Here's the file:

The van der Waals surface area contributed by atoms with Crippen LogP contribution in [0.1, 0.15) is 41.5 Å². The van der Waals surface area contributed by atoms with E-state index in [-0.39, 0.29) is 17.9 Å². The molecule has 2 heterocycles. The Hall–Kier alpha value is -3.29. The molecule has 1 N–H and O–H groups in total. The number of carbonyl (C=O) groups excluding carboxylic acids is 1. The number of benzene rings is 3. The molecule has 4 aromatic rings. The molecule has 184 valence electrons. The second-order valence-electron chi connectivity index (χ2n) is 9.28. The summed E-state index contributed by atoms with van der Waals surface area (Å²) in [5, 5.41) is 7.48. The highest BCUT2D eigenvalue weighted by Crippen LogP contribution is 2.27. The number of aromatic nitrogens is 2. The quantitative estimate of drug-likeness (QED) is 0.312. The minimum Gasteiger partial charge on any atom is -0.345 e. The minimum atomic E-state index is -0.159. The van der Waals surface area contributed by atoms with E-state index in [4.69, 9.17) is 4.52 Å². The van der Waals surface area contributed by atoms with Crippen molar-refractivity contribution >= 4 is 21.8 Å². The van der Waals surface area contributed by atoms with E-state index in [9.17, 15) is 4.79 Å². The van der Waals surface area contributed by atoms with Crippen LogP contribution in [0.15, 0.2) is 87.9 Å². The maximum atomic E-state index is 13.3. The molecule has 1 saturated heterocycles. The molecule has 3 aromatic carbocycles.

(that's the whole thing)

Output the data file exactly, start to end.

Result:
The van der Waals surface area contributed by atoms with Crippen LogP contribution in [0.1, 0.15) is 41.5 Å². The van der Waals surface area contributed by atoms with E-state index in [-0.39, 0.29) is 17.9 Å². The molecule has 2 heterocycles. The Hall–Kier alpha value is -3.29. The molecule has 1 N–H and O–H groups in total. The number of carbonyl (C=O) groups excluding carboxylic acids is 1. The number of benzene rings is 3. The molecule has 4 aromatic rings. The molecule has 184 valence electrons. The second-order valence-electron chi connectivity index (χ2n) is 9.28. The summed E-state index contributed by atoms with van der Waals surface area (Å²) in [5, 5.41) is 7.48. The highest BCUT2D eigenvalue weighted by Crippen LogP contribution is 2.27. The number of aromatic nitrogens is 2. The quantitative estimate of drug-likeness (QED) is 0.312. The minimum Gasteiger partial charge on any atom is -0.345 e. The minimum atomic E-state index is -0.159. The van der Waals surface area contributed by atoms with E-state index in [4.69, 9.17) is 4.52 Å². The van der Waals surface area contributed by atoms with Crippen molar-refractivity contribution >= 4 is 21.8 Å². The van der Waals surface area contributed by atoms with E-state index in [9.17, 15) is 4.79 Å². The van der Waals surface area contributed by atoms with Crippen LogP contribution in [0.15, 0.2) is 87.9 Å². The maximum atomic E-state index is 13.3. The molecule has 1 saturated heterocycles. The molecule has 3 aromatic carbocycles.